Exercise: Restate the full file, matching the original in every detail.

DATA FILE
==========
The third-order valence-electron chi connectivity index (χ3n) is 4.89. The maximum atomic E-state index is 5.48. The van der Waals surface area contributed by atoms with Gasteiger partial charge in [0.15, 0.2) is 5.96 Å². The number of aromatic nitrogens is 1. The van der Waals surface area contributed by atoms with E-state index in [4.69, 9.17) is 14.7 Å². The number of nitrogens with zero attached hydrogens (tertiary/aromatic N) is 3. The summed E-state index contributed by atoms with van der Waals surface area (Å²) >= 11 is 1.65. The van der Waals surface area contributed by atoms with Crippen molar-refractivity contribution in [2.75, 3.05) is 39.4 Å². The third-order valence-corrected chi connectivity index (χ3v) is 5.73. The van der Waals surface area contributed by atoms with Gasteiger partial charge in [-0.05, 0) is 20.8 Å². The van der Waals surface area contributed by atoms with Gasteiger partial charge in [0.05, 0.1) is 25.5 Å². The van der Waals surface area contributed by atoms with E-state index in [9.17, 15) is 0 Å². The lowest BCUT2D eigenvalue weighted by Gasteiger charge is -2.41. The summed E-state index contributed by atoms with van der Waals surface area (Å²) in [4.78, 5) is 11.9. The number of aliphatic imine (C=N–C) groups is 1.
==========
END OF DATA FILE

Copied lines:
The third-order valence-electron chi connectivity index (χ3n) is 4.89. The maximum atomic E-state index is 5.48. The van der Waals surface area contributed by atoms with Gasteiger partial charge in [0.15, 0.2) is 5.96 Å². The number of aromatic nitrogens is 1. The van der Waals surface area contributed by atoms with E-state index in [4.69, 9.17) is 14.7 Å². The number of nitrogens with zero attached hydrogens (tertiary/aromatic N) is 3. The summed E-state index contributed by atoms with van der Waals surface area (Å²) >= 11 is 1.65. The van der Waals surface area contributed by atoms with Crippen molar-refractivity contribution in [2.75, 3.05) is 39.4 Å². The third-order valence-corrected chi connectivity index (χ3v) is 5.73. The van der Waals surface area contributed by atoms with Gasteiger partial charge in [-0.05, 0) is 20.8 Å². The van der Waals surface area contributed by atoms with Gasteiger partial charge in [0.05, 0.1) is 25.5 Å². The van der Waals surface area contributed by atoms with E-state index in [9.17, 15) is 0 Å². The lowest BCUT2D eigenvalue weighted by Gasteiger charge is -2.41. The summed E-state index contributed by atoms with van der Waals surface area (Å²) in [4.78, 5) is 11.9. The number of aliphatic imine (C=N–C) groups is 1.